Sunday, June 08, 2014

The Fault in Our Sobs

Today I watched The Fault in Our Stars which is an outstanding movie about two teenage people in love, who happen to have cancer. It is adapted from an eponymous book written by John Green who is one of my idols - a nerd with a passion for sharing knowledge and wisdom, who creates some of the most inspirational youtube educational videos out there.

After reading some glowing reviews online, I went to the cinema expecting a fully enjoyable experience with my wife. Unfortunately, my expectation fell way short - the movie itself is excellent, but the experience was not. It was probably a bit dumb of me to not have foreseen the general population of the movie audience of this movie.

High school girls.

For almost the entire movie, quite a number of these young souls were sobbing so loudly that I am constantly distracted from the movie itself. Obviously this being a tragic romance, most people would shed a tear or two in the cinema; but these few girls brought it to an entirely different level by crying louder than the characters in the movie itself. I was not even just unfortunate to be sitting close to them; they were sitting some three to four rows away from me.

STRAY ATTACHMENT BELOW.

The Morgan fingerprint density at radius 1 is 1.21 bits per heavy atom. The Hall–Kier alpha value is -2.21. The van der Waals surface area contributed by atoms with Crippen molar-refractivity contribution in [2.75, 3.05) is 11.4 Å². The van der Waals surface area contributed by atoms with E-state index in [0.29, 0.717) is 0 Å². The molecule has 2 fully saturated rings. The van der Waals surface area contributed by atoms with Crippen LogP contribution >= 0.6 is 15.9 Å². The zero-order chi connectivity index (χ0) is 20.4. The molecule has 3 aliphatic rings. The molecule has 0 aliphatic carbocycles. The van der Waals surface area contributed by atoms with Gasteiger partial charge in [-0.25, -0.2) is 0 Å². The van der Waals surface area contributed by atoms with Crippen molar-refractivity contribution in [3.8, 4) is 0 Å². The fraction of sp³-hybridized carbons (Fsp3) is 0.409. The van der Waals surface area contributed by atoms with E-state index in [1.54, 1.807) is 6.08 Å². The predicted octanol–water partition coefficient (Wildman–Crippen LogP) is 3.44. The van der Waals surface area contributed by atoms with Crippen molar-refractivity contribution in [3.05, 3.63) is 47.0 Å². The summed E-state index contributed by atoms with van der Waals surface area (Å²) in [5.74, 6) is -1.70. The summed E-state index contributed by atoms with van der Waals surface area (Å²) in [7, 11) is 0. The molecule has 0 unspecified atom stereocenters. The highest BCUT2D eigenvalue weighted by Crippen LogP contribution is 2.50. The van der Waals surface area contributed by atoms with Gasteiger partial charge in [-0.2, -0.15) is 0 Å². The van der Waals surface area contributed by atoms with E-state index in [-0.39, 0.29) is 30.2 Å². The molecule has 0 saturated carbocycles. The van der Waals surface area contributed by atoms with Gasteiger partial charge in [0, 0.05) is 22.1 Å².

In fact, they were still sobbing in the shopping centre after the movie.

I think there should be movie etiquette somewhere that says "thou shalt not impair fellow moviegoers' experience". In fact I am sure there already is, and the same principle is what underlies the banning of mobile phone, crunchy chips, and spoiling the plot. I would kindly argue that sobbing at 90 decibels should probably be one of them too.


Spoiled experience aside, I was quite pleasantly surprised by the relative accuracy of portrayal of illness, medicine and disease in general in this movie. As a hopeless fussy nerd, it really helps with keeping my annoyance at bay when I see an accurate portrayal of a tight fitting non-invasive ventilation mask for a girl in respiratory failure from worsening pulmonary effusion. Or a chest drain inserted to drain a pulmonary effusion (albeit being on the opposite side of what is shown on her X-Ray). And the delayed shortness of breath as she struggles to make up for the oxygen debt after climbing the stairs.

Tiny things like these show that these are done by people who have seen actual patients instead of just making it up, like most Hong Kong dramas do. They help make things real enough and allows you to start feeling empathy for the characters, instead of being constantly reminded of the artificiality of the movie. The fact that John Green drew his inspiration from his day as a student Chaplain in a children's hospital also helped. He's just such an awesome guy.